Just the other day I was working with a new client on her presentation skills in a VIP Deep Dive. She was so ashamed to speak English in public and always let her nerves get in the way. I asked her who she admired as a public speaker in English, and she named one of my clients! She didn’t know I was his English coach, and when I told her that this incredible speaker got nervous too, she was shocked!

If you get nervous before speaking in public, this means that you are human. YEAH for not being a robot! Being nervous means that this talk is important to you. You care about the results and want to do a good job. If you didn’t give a shit (also known as a ‘flying fuck’, now isn’t that a lovely expression to brighten up your Monday?) you wouldn’t care enough to get nervous.

So that’s ok. Nerves will come and go.
And these 3 simple tips will help you deal with them.

1. B-R-E-A-T-H-E. 
If you breathe too high up in your body, this increases the ‘flight or fight’ hormone that makes you even more nervous. It used to help save our lives (thanks, for that, biology!) but now it can get in the way and cause everything from hyperventilation to a blackout. You need to breathe LOW and SLOW. From your belly button down. That’s the sweet spot. There are many different breathing techniques out there but I personally love the 4-7-8 breathing technique. You breathe in through your nose for a count of 4, then hold that for a count of 7, then have an ‘active’ slow and low exhale by making the SH or the F sound, for a count of 8. If you do this for 5-8 times, you will be amazed at how grounded and balanced you feel. Do not do this while driving or operating heavy machinery!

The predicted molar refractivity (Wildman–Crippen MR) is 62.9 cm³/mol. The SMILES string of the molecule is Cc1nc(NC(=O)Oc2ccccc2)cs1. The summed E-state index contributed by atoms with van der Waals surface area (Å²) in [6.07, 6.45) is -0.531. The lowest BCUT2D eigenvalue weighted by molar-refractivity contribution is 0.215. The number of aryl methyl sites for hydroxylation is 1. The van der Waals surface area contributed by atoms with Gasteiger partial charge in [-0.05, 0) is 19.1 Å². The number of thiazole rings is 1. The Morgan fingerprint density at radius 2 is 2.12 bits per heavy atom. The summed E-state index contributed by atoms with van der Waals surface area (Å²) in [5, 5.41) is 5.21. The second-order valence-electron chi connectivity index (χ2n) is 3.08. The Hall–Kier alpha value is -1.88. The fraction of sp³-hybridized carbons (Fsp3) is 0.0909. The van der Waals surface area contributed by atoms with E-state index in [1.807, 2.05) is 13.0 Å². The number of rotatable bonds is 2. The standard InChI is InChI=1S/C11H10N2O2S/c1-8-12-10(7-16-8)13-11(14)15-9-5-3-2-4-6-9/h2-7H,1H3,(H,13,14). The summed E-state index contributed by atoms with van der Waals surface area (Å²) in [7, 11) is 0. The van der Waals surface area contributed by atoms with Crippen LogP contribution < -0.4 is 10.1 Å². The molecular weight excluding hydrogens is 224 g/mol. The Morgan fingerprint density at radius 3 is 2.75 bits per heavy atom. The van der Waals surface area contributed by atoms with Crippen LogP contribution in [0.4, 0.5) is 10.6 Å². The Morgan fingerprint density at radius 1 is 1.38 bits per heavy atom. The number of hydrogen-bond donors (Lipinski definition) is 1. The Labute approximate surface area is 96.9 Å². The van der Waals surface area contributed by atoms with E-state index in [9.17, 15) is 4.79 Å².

2. Control what you can and let go what you can’t. I show my clients how to make an IN MY CONTROL and OUT OF MY CONTROL list. Write down, and be as specific as you can, what is in your control. Do you know where the stage is? What kind of mic you are using? Do you know the WIFI code? Have you checked your sides? Tested the sound? etc etc. What can you NOT control? Earthquakes. Coughing fits. Dropped WIFI signals. Train disruptions. etc. When you compare these 2 lists you will see that you have worked hard to cover all the bases and controlled what you can. You can leave the earthquakes for someone else to worry about.

3. Practise makes perfect (but stay human). I got so many reactions from my newsletter last week on why you should not be over prepared. It seems like so many people forget this important step. You need to practise, of course. Say your talk to yourself while you are driving (everyone will think you are on the phone, no worries!), in the shower (no one will think you are on the phone) and cooking at home. If you are overprepared, you will leave no room for spontaneity. Stay human. Don’t sound so polished that you sound like a robot. No one likes listening to a robot (ok maybe some Trekkies, but that’s another kettle of fish). Always have a glass of water ready so that you can take a sip and collect your thoughts for a moment if you need to. One of my favorite TED talks is this one by Amy Cuddy and you can see how she herself gets emotional, and this just bring the audience in more.

So, my dear. You got this. You can do it.
And stay your fabulous, imperfect self.

With love!

X buffi